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Don’t Write Off the Military Spouse

We might be a marketing, advertising and publishing company, but we believe in helping our clients in any way we can. That, and I feel that if I’m going to spend as much time as I do in a classroom, I might as well share as much as I can with others. So, I’d like to give all the business owners and managers out there a little advice that I’ve partly learned in the classroom, but mostly in real life. And don’t worry, I promise not to bore you to death.*

(*Disclaimer: I cannot control your emotions)

When companies have a position open, they either have on tap or quickly come up with the best-sounding job description they can. The responsibilities are all-encompassing, and the qualifications reflect the most perfect person ever for the job – one who will most definitely apply immediately and stay for years. Sadly, these ideals almost never come true. Why? Because they’re ideals. They’re the equivalent of chocolate-covered, deep-fried cheesecake bites with no fat or calories. And the worst part is that when an employer finds what they only think can be their unicorn, they find and focus upon one imperfection that isn’t ideal and call it a deal breaker (ie OK… so maybe the cheesecake has 100 calories… game over).

My advice to you? You can only think so far ahead and be so picky. I’ve written before about the plight of the military spouse to find work when his/her spouse PCS’s to a new base. And while I am certainly not saying that every military spouse is super qualified for your open position just because they’re a military spouse, I am saying that many are simply not given the chance because they are like the 100 calorie, chocolate-covered, deep-fried cheesecake bite: almost perfect, but not quite. It is often thought that because military spouses are all but guaranteed to move again that they are not worth the time and money it would take to train them. An understandable concern, but ultimately an unreasonable one.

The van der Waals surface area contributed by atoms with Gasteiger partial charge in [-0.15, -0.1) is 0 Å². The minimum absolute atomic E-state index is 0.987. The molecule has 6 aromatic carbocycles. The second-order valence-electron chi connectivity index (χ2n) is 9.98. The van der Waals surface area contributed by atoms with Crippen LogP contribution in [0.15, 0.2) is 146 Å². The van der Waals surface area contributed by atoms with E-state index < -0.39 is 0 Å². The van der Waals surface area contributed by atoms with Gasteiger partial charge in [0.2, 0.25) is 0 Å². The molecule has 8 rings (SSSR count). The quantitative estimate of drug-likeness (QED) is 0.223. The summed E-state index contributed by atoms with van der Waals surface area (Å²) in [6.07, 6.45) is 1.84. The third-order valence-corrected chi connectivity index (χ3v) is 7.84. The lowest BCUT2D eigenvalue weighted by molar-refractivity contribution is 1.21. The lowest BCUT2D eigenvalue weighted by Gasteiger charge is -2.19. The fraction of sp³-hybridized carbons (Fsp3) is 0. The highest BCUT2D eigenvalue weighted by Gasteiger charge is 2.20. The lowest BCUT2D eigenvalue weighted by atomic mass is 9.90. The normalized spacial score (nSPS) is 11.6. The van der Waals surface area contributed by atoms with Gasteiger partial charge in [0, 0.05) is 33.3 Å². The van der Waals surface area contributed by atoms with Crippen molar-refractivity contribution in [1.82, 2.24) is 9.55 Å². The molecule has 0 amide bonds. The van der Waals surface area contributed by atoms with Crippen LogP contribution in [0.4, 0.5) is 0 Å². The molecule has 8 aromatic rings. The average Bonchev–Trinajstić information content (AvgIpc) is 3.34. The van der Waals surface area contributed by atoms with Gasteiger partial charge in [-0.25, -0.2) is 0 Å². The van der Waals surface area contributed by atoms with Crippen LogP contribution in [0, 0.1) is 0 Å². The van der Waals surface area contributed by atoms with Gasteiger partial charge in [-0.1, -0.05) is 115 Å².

The average military family PCS’s every 3-4 years, with some switching as often as every 2 years. But think about it this way: long careers with one company are no longer the norm. In fact, many employees do not stay with a single company longer than two years, and some experts even encourage people to switch companies every three years in the interest of greater salaries and titles. Comparing this to the military spouse, it is incredibly unlikely that a non-military employee would stay any longer. Even these facts aside, think about it this way: How would your company benefit by hiring a qualified military spouse for a year or two versus a less qualified individual for maybe longer? The fact of the matter is that great employees are hard to come by. Military spouses, in my experience, tend to be dedicated and hard-working because they are truly appreciative to have a job (that, and the military discipline of their spouse can rub off on them). So, if you have the chance to actually hire a great employee, TAKE IT and enjoy reaping the benefits as long as you can. Instead of thinking how much you’ll hate having to interview again when they PCS, think about the asset they will be during the time they are there.

Without naming names, I have literally held jobs where I have seen one employee be more productive and beneficial to the company in a week than another has been in two months. No joke, no exaggeration… on more than one occasion. While I can’t (and don’t want to) tell you how to run your business, this is just something to think about that may help your business to run better, more efficiently, and even grow.